4 Winning Strategies for Social Media Optimization

by Jim Tobin

This article first appeared on MASHABLE.

Jim Tobin is president of Ignite Social Media, a leading social media agency, where he works with clients including Microsoft, Intel, Nike, Nature Made, The Body Shop, Disney and more implementing social media marketing strategies. He is also author of the book Social Media is a Cocktail Party. Follow him on Twitter @jtobin.

Social media optimization (SMO) is the process by which you make your content easily shareable across the social web. Because so many options exist for where people can view your content, the content model for the web has shifted from, “We have to drive as much traffic to our website as possible,” to the more pragmatic, “We have to ensure as many people see our content as possible.”

You’ll still want most people to see your content on your site — and if you’re doing it right they will — but helping people view content through widgets, apps and other social media entry points will accrue positive benefits for your brand. The more transportable you can make your content, the better.

If you’re ready to get started with a social media optimization plan for your organization, read on for an overview.

Why Social Media Optimization Matters

Before we get to the practical, let’s start with the “Why,” as in “Why you should care about SMO?” As you can see from the chart below, social networks are driving an increasing amount of traffic to an increasing number of websites. Sites like Comedy Central, Forever 21 and Etsy are seeing more traffic from social networks than they see from GoogleGoogle. How social referral traffic is performing for you most likely depends on two factors:

1. How interesting your content is; and

2. How easily shareable you have made that content across a variety of networks.


chart image
Image credit: Gigya

In other words, SMO can lead to increased traffic to your site, as friends encourage their friends to digest specific content. If you can appeal to a given person, their friends are statistically more likely to be interested in the same thing, so you’re likely reaching a well-targeted audience.  Further, it also leads to improved search engine optimization, as major search engines count links as if they were votes for your site.

SMO isn’t just about building a bigger social media presence for your brand. Whether or not your organization has a strong social network presence, the social networks of others can be leveraged to great effect.

Read more . . .

Forget Community. Forget Conversation. Business Blogging Is About SEO.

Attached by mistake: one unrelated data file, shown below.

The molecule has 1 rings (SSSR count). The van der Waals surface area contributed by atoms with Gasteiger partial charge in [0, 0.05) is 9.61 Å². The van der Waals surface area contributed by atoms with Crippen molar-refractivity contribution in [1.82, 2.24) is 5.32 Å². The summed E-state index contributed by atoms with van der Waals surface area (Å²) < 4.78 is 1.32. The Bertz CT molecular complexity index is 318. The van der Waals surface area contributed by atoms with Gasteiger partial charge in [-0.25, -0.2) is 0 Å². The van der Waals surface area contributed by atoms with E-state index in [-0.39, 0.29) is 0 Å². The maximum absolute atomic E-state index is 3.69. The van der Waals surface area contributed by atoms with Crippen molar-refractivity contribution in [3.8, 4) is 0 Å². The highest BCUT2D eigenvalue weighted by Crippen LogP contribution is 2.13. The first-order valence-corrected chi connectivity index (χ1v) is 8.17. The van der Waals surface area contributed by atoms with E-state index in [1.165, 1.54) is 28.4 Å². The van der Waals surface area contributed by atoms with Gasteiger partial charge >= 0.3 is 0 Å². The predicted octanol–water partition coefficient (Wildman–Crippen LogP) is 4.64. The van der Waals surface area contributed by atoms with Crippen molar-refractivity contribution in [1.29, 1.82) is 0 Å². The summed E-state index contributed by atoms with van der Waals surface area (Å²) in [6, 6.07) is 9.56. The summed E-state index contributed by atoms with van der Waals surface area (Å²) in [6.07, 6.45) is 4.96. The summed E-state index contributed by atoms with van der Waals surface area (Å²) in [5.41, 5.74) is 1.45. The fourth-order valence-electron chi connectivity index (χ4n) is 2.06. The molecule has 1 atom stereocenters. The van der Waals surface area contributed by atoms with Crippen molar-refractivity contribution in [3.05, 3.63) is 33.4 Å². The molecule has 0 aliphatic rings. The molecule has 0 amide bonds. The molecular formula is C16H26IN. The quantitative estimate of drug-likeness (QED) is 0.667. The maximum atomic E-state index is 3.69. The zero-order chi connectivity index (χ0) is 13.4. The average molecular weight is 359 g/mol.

By Rick Burnes

This article originally appeared on HubSpot.

If you don’t blog, you’re probably tired of people telling you why you should.The blog-pushers who insist it’s a great way to create a community around your product.

The evangelists who argue blogging is a great way to create conversation.

The practical folks who tell you blogging is a better way to publish your press releases.

You don’t dispute any of this. You just find it wishy-washy.

Your business is a data-driven machine. You live and die by leads and sales. You don’t have time for unmeasurable, time-consuming concepts like community and conversation.


Forget community. Forget conversation. There’s a far simpler, far more measurable reason to blog: search engine rankings.

If you publish a regularly updated, well-written blog on your company’s site, it will show up more often in search engine results.

Most marketers miss this. They focus on the sexier social, networking and thought-leadership aspects of blogging. These are all very important reasons to blog (you can’t really forget community and conversation), but they’re complicated to measure.

Great search engine ranking is easier to measure. Just consider how much you’d have to pay to get equivalent ranking on a pay-per-click basis.

If you write a post about your fantastic windmill consulting firm and it shows up in the search results for “new windmills” your blog will get lots of new traffic and leads that you’d otherwise have to pay to for.

This blog is another great example. It drives three times as much traffic from Google to HubSpot as HubSpot’s traditional company site. To purchase the same kind of traffic (and the leads that come with it) we’d have to pay Google millions.

Think about that — our blog is giving us millions of dollars worth of free advertising and generating leads we can count.

There’s nothing wishy-washy about that.